The Huffington Post reported 75 to 90 percent of all doctor visits are for stress-related issues in the U.S., which is not surprising given they also cited stress being a factor in 5 of the 6 leading causes of death. These numbers don’t lie: Stress for most Americans is at epidemic levels yet oddly, so much of it can be reduced by making different choices.

Relax with reflection
A simple relaxation technique like the self-reflection we’re talking about here, practiced for as few as 10 minutes per day, can help you control stress, decrease anxiety, improve your cardiovascular health, say doctors writing for

So again, continuing to choose to live our lives plugged in online and maxed out does not seem sensible to me. Not when something so simple, like pausing to think and write, can help you so enormously. No distraction: You, your thoughts and paper. Taking the time for self-reflection is such a simple yet effective tool.

Why is self-reflection so good for us?
The value is in putting some distance between you and all stimuli. Reflection provides proven benefits:

  • At a glance, when you take time to reflect, you give your brain the chance to create order in the chaos.

  • You distill the lessons from your observations and experiences.

  • After time distilling the lessons, you absorb and master these lessons.

  • It makes you more positive and self-confident.

Next to the above benefits, writing down your insights is a big plus.

  • We call this the 'downloading' of your brain. You start the day with a clean slate when you make time for reflection in the morning. You empty your head in preparation for a good night's sleep when you reflect in the evening.

  • And as a bonus: No external stimuli and no screen in your face. Just peace…

Did you know that self-reflection is the ‘common denominator’ among 'successful and very happy people’? (whatever ‘success’ means...)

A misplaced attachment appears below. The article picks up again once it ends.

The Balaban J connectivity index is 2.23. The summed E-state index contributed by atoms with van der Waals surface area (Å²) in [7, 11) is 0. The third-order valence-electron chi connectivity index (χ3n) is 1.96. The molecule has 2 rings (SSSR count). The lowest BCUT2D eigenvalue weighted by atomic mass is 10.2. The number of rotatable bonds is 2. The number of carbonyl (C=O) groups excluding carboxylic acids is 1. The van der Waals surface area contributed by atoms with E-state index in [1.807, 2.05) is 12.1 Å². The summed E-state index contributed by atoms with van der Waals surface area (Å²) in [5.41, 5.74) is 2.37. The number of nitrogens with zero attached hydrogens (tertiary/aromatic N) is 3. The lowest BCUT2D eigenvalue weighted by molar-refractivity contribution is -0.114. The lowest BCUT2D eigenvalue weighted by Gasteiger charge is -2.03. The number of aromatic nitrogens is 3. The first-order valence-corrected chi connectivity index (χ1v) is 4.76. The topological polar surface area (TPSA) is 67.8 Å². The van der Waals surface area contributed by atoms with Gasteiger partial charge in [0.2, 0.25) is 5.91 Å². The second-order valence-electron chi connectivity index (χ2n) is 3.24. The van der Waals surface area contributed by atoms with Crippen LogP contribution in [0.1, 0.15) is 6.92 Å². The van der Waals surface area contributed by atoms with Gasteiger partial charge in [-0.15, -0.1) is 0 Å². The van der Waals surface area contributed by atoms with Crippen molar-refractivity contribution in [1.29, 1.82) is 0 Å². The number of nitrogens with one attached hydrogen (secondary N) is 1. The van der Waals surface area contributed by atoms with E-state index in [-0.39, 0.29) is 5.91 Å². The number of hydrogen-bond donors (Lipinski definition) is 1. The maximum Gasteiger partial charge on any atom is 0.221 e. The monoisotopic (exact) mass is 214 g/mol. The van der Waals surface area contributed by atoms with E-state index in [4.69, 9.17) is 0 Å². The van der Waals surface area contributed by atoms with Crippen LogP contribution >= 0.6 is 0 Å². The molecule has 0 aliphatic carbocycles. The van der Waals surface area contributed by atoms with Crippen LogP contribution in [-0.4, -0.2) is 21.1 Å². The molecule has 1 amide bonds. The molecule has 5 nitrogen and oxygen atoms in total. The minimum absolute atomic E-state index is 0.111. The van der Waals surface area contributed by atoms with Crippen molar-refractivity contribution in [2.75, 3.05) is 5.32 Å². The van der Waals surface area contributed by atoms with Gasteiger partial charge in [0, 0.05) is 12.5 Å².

Researcher Giada Di Stefano and colleagues studied people who spent 15 minutes on self-reflection daily. A group of participants asked themselves at the end of the day what they had learned that day and wrote down their observation. This group scored 23% better on a final measurement (including work performance) than the control group of employees who had not reflected.

A British study obtained the same results studying commuters. The group of commuters that reflected on what would make their day successful as they commuted to and from work, felt ‘happier, more productive and less burned-out’ than those who did not.

To make matters worse, we have pressures (social and other pressures) that make us reactive people, always in ‘response mode.’ We often react to pressure in haste, in anger, or in frustration, instead of proactively meeting whatever challenge arises with our best selves. You don’t have to merely react to stimuli. With daily reflection, you can take control and live mindfully, purposefully.

In addition to asking yourself such questions as "What have I learned today?" or "What is my day going to accomplish?" you can ask yourself other great questions to help you reflect. Or you can use my questions. I have given you three effective self-reflection questions below to help you shape your life more consciously.

# 1 What are you grateful for at the moment?

All too often we dwell on what goes wrong in a day. That’s just negative reflection. Instead, if you answer the question about what you are grateful for, you force yourself to shift focus to positive events. Do this often enough and the synapses (the links between the nerve cells) in your brain will form more positive connections. You become more optimistic and will begin to see more opportunities around you.

# 2 What is going well? What can be done better?